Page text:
The Sixth Assessment Report released by the Intergovernmental Panel on Climate Change in 2021−22 presented several scenarios, including a global average temperature increase of 2.8℃−4.6℃ between 2081 and 2100 compared to 1850−1900, assuming high greenhouse-gas emissions. It also stated that as temperatures rise, precipitation on land will increase, sea ice in the Arctic will decrease, sea level will rise and so on. A limitation in these projections is the large errors among climate models.

Linking simulation and observation data

Among the climate change factors, predictions on carbon dioxide (CO2), methane (CH4) and other greenhouse gases have a small margin of error. In contrast, fine particles and the interaction between fine particles and clouds remain subject to large errors because their detailed effects are not yet understood. The purpose of this project is to clarify these questions through the observations of Hakuryu and to improve the quality of predictions.

It is also important to link observation data with numerical simulation models using supercomputers to predict climate change and weather. Professor Masaki Satoh, whos studies Atmospheric Science and Meteorology at the University of Tokyo's Atmosphere and Ocean Research Institute, a member of the Hakuryu team, said, "Numerical modeling is a field in which Japan excels as we can take advantage of the world-class supercomputer Fugaku." There are very high expectations for this satellite because the rain and cloud representations by the model can be modified through observation data from it. It is useful for monitoring and simulating extreme phenomena such as torrential rains and typhoons."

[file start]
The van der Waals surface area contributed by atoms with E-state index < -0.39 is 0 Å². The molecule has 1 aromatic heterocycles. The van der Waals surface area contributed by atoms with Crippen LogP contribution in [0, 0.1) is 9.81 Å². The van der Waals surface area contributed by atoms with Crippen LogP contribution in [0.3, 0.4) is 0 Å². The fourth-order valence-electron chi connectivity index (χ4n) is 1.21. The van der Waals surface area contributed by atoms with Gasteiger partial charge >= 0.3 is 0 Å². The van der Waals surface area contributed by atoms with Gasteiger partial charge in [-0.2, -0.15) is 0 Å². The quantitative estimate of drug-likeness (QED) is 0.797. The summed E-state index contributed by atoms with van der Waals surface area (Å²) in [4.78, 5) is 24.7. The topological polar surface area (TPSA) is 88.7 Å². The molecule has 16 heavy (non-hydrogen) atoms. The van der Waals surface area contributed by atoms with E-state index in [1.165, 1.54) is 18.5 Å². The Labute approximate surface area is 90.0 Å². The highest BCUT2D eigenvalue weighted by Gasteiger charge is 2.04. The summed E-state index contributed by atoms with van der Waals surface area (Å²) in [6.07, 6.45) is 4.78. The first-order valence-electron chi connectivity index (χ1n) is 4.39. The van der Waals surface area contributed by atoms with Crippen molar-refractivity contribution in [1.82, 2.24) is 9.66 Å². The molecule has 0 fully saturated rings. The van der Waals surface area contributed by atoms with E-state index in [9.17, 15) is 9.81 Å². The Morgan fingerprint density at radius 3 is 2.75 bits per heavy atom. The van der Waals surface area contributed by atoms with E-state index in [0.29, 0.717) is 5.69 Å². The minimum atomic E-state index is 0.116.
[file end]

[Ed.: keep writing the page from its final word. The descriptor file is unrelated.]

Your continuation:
He also said that by building the "Earth's digital twin" by linking observation data and numerical models, "A time will come when we can ask questions (related to weather and climate) and a generative AI (artificial intelligence) will answer them accurately."

The "Fugaku" supercomputer.
Provided by RIKEN

First-ever "Doppler measurement" by satellite

While in orbit, Hakuryu will use four instruments simultaneously to make observations and combine data to produce results.

Of the equipment, Japan was responsible for the "Cloud Profiling Radar (CPR)," which observes cloud distribution and structure. The CPR was developed by JAXA and the National Institute of Information and Communications Technology (NICT). It was designed and manufactured by NEC. Radio waves are emitted from the CPR, which receives the radio waves bounce back when they hit clouds. The CPR in turn captures the size of cloud particles, the amount of moisture and the three-dimensional structure of clouds. For the first time ever on a satellite radar, "Doppler velocimetry" measures the rising and falling speed of cloud particles and raindrops to reveal their movement in the clouds.

In Doppler velocimetry, when a cloud or raindrop is moving away from a satellite travelling at 7 km/s − in other words, when it is falling - the frequency of the bounced radio wave is lower than the original radio wave. Conversely, the frequency is higher when it is rising or approaching the satellite. CPR precisely captures this and determines the "Doppler velocity" of cloud particles and raindrops. In particular, the upwelling in clouds is related to the formation of cloud particles, and CPR can greatly help in understanding the cloud formation process.

Although satellite radars have been used to observe clouds, they lacked the Doppler velocimetry function and could not capture vertical movement.

Doppler velocimetry by CPR. The frequency of the radio waves that bounce back (backscatter) differs depending on whether the cloud particles or raindrops are falling or rising.
Provided by JAXA